• What to buy

    Still wearing a dark winter coat? Yep, me too.

    It feels utterly wrong to dress in colour head to toe against these moody skies. But a sliver of perkiness is just the ticket to stave off the gloom. My two fingered salute at the weather gods takes the shape of metallic Robert Clergerie brogues and a bright geometric clutch by Pierre Hardy.

    At Roger Vivier there's a barbie pink Perspex clutch that catches the light and goes fluoro at the edges. It's the sort of good-mood bag that could be plonked on a table and hey presto - looks like a piece of sculpture.

    Then at Charlotte Olympia there's a special capsule collection that's been created for Veuve Clicquot summer frolicks (including the Veuve Clicquot polo on 21st July). Rather than going to your head, the bubbles go to your hands in a golden fizz filled Perspex clutch. And the corks aren't just for popping as Charlotte's used the squishy material for both wedges and shoe uppers. Properly genius.

    So while it's not yet time to bust that floral Christopher Kane frock you so hopefully bought back in February with golden May evenings in mind, try adding a shot of vitamin C to your look with a happy handbag.

    www.pierrehardy.com
    www.robertclergerie.com
    www.rogervivier.com
    www.charlotteolympia.com

  • What to see

    Watching Disgraced for a straight 90 minutes (no intermission) you'll most likely find yourself sitting, knees curled, toes dangling above the floorboards, knuckles coiled, pale and tense, breath held and attention locked.

    New Yorker Ayad Akhtar's new play, winner of the 2013 Pulitzer Prize for drama, accomplishes everything you hope for from a play, but so rarely get.

    Without spoiling the show (as the hand-raised-to-gaping-mouth-shock is of course paramount to the experience), the play is set in post-9/11 New York, and follows Amir a slick top-tier lawyer who although a Muslim and from Pakistan has muted his background, swapping his surname for Kapoor and tweaking his family lineage to Indian, and his white, American wife Emily, an artist who draws on Islamic themes and symbols in her work. The mood goes from still to carbonated when the couple host a dinner party at their Upper East Side Apartment, with Emily's (Jewish) art curator and his (African American) wife and colleague of Amir. 

    The skill, grace, wit and candour with which playwright Ayad Akhtar and director Nadia Fall traverse issues of race, religion and even, deep breath, terrorism is astonishing. Relevant, provoking without being unduly provocative, it is a piece of theatre not to be missed.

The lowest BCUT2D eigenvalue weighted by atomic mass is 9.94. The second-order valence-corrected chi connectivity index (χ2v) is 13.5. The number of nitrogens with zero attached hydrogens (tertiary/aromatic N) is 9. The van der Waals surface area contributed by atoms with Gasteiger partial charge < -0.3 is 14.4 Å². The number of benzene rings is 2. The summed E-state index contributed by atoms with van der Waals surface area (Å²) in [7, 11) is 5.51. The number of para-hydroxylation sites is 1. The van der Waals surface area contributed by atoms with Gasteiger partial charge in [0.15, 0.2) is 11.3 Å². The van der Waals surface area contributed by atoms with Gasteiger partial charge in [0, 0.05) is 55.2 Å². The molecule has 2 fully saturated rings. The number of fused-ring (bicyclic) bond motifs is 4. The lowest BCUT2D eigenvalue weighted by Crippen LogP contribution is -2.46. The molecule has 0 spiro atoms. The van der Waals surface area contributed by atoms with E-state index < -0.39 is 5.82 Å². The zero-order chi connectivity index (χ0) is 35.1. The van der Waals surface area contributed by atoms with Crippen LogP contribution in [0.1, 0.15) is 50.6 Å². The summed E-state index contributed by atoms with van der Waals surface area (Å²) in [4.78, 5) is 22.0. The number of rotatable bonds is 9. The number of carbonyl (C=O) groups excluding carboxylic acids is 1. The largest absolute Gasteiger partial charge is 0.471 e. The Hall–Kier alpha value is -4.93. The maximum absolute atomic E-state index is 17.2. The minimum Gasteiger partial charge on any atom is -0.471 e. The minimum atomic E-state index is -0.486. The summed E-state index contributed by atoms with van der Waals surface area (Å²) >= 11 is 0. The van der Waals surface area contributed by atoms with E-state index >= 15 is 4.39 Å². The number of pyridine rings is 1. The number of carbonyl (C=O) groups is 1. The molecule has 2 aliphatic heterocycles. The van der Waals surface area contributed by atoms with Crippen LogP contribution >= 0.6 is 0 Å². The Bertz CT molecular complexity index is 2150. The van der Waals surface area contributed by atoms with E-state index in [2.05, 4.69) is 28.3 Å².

By Bridget Arsenault

    Disgraced is showing at the Bush Theatre until June 29th
    www.bushtheatre.co.uk/production/disgraced

  • What to do

    This week, it was back to school but with a difference.

    The classroom was the private dining room at Koffmann's at The Berkeley Hotel, school slops lunch was replaced by Pierre Koffmann's signature Gascon cooking and the class was taught by art history super lecturer Linda Smith (who lectures at both Tate Britain and Tate Modern).

    I was dipping my toe into London Art Studies; intimate, sophisticated and fun one-day art history courses, the brainchild of Kate Gordon (ex-Sotheby's and CNN). Using her well-stuffed address book, Gordon has plucked some of London's best lecturers specializing in a broad range of periods and popped-up a class that runs throughout the year. Apart from learning, eating and nattering - the other joy about London Art Studies is that there's no commitment. Go to just one class a year - or three a week if you fancy.

    I can highly recommend the lecture day I attended, called 'Great Tarts in Art; High Culture and the Oldest Profession.' It was fun and fascinating learning about history's bad girls (Harriette Wilson, Annie Miller, Lillie Langtry amongst others) and how 'clothing them in art' made, basically pornographic images acceptable.

    "Learn. Art. Lunch." is Kate Gordon's motto. I'd like to add to that - school is wasted on the young.

    www.londonartstudies.com

    London Art Studies offered all Vanity Fair A-List members the chance to win a pair of tickets to a London Art Studies course of the winner's choice including lunch at Koffman's (worth £350). Don't miss out on future offers, sign up to the A-List.